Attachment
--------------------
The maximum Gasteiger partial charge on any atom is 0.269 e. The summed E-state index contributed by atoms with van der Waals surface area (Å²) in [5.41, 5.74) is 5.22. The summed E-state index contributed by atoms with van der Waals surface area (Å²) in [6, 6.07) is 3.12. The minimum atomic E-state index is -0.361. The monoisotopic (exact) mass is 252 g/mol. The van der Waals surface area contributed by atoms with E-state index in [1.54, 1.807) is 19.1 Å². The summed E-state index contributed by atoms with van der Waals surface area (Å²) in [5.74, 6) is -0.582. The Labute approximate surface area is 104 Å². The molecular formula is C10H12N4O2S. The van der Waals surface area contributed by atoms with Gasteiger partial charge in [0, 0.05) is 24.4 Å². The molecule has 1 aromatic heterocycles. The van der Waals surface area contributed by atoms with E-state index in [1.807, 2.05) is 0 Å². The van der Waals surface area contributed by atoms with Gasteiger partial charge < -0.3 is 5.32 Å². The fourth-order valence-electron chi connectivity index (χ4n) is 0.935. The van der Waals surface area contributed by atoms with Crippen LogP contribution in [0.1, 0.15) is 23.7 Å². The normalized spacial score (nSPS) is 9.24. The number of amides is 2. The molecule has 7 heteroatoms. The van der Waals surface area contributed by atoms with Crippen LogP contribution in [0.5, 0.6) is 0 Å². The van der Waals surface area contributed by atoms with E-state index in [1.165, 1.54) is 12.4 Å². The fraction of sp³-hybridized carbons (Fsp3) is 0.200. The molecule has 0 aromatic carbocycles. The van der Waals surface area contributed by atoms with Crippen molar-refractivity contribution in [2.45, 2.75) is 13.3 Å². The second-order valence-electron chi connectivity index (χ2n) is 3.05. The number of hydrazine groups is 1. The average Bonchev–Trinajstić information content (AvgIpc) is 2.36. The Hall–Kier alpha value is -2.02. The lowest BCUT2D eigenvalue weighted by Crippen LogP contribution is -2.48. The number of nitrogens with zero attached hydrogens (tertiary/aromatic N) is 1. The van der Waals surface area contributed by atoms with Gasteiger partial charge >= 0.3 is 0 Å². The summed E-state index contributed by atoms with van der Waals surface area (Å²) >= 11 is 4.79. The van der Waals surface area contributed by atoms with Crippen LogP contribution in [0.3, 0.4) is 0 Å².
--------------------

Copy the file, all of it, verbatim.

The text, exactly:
The maximum Gasteiger partial charge on any atom is 0.269 e. The summed E-state index contributed by atoms with van der Waals surface area (Å²) in [5.41, 5.74) is 5.22. The summed E-state index contributed by atoms with van der Waals surface area (Å²) in [6, 6.07) is 3.12. The minimum atomic E-state index is -0.361. The monoisotopic (exact) mass is 252 g/mol. The van der Waals surface area contributed by atoms with E-state index in [1.54, 1.807) is 19.1 Å². The summed E-state index contributed by atoms with van der Waals surface area (Å²) in [5.74, 6) is -0.582. The Labute approximate surface area is 104 Å². The molecular formula is C10H12N4O2S. The van der Waals surface area contributed by atoms with Gasteiger partial charge in [0, 0.05) is 24.4 Å². The molecule has 1 aromatic heterocycles. The van der Waals surface area contributed by atoms with E-state index in [1.807, 2.05) is 0 Å². The van der Waals surface area contributed by atoms with Gasteiger partial charge < -0.3 is 5.32 Å². The fourth-order valence-electron chi connectivity index (χ4n) is 0.935. The van der Waals surface area contributed by atoms with Crippen LogP contribution in [0.1, 0.15) is 23.7 Å². The normalized spacial score (nSPS) is 9.24. The number of amides is 2. The molecule has 7 heteroatoms. The van der Waals surface area contributed by atoms with Crippen LogP contribution in [0.5, 0.6) is 0 Å². The van der Waals surface area contributed by atoms with E-state index in [1.165, 1.54) is 12.4 Å². The fraction of sp³-hybridized carbons (Fsp3) is 0.200. The molecule has 0 aromatic carbocycles. The van der Waals surface area contributed by atoms with Crippen molar-refractivity contribution in [2.45, 2.75) is 13.3 Å². The second-order valence-electron chi connectivity index (χ2n) is 3.05. The number of hydrazine groups is 1. The average Bonchev–Trinajstić information content (AvgIpc) is 2.36. The Hall–Kier alpha value is -2.02. The lowest BCUT2D eigenvalue weighted by Crippen LogP contribution is -2.48. The number of nitrogens with zero attached hydrogens (tertiary/aromatic N) is 1. The van der Waals surface area contributed by atoms with Gasteiger partial charge >= 0.3 is 0 Å². The summed E-state index contributed by atoms with van der Waals surface area (Å²) >= 11 is 4.79. The van der Waals surface area contributed by atoms with Crippen LogP contribution in [0.3, 0.4) is 0 Å².